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It’s not that instrumental music isn’t being written and performed anymore, but you don’t hear a lot of it in the mainstream. Some artists have made their main bread & butter in the decades past playing instrumentals — Floyd Cramer comes to mind, but also many other soloists and bands (Herb Alpert & the Tijuana Brass)– but these days it doesn’t usually rise to the top of any Billboard chart.
Certainly there was more of it in the early days of rock & roll. Those early hits (“Walk Don’t Run,” “Last Date,” “Telstar,” “Wipe Out,” etc.) were extremely popular. From the 80s onward, the instrumental sub-genre was the domain of the likes of David Sanborn, Kenny G, Vangelis, and others.
Early instrumental hits had a bit of a “novelty song” sound, but there are lots of examples, particularly from the progressive rock world of the 70s, where instrumentals were every bit as complex as a classical symphony, and sometimes more so.
Today’s Songwriters, and the Instrumental
In the songs that writers send to me for an objective listen these days, it seems that many are starting to dabble in the instrumental world once more. It could be that technology makes that easier now. But there is one common problem that I’ve noticed: the missing melody.
It’s as if there is a sense that an instrumental is a song without a lyric, which automatically equates to a song without a melody. I’m often asked to give my thoughts on an instrumental track where I sit waiting for the intro to end and the verse melody to begin. And it never does. Those songs wind up being a long, meandering chord progression, with almost no melody.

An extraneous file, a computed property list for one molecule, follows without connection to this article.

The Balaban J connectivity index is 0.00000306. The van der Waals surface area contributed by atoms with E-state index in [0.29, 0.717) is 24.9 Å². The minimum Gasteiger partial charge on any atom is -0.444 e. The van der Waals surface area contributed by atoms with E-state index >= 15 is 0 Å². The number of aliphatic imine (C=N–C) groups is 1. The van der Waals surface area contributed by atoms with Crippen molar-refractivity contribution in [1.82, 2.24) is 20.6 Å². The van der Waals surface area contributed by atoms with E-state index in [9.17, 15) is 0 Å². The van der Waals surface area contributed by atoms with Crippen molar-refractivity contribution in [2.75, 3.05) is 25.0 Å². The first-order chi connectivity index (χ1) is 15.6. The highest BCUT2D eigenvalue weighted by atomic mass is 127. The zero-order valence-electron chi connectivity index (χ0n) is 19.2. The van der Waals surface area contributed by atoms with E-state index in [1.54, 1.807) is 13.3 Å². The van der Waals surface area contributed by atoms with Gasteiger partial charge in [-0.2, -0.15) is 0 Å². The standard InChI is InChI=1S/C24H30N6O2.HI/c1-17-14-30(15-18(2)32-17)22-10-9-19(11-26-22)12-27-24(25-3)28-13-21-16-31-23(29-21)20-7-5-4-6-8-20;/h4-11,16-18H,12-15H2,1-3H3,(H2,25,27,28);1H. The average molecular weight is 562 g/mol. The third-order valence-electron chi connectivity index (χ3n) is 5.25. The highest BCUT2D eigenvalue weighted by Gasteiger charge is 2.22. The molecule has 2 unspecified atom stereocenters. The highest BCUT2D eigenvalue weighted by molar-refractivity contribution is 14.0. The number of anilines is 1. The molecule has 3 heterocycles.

And that’s a problem. It’s rare to have a song without a strong melody. “Honky Tonk”, a big hit for the Bill Doggett Combo in 1956, and covered by The Beach Boys in 1963, was a hit with almost no melody. Its success can be attributed to the combo of strong groove and a strong lead solo.
But that’s an outlier. Most instrumentals will benefit from a strong melody. And in fact, the absence of a lyric makes a captivating, hooky melody practically a necessity. As with any song that you hope people will hum and remember and come back to, a good instrumental melody plays the lead role in grabbing listener attention.
Here is some advice for creating good instrumental music:
- Write an instrumental song the same way you’d write a song with lyrics. There’s no substantial difference in the structure of a song that’s sung compared to an instrumental.
- Consider the melody to be one of the most important components. Let the chords and instrumentation serve the melody.
- Instrumentals will not easily tolerate sloppy playing. Get your chops in order, and practice! It hopefully goes without saying that audiences will focus on the instruments. (Picture “Classical Gas” with a bad guitarist.)
- Keep an instrumental from getting too long. For whatever reason, songwriting students often make the mistake of letting an instrumental go on far too long.
- Don’t let the need for a mood preempt the need for a melody. Instrumentals often portray a strong sense of mood and colour. But that’s not usually enough to sustain a song.
Written by Gary Ewer. Follow on Twitter.
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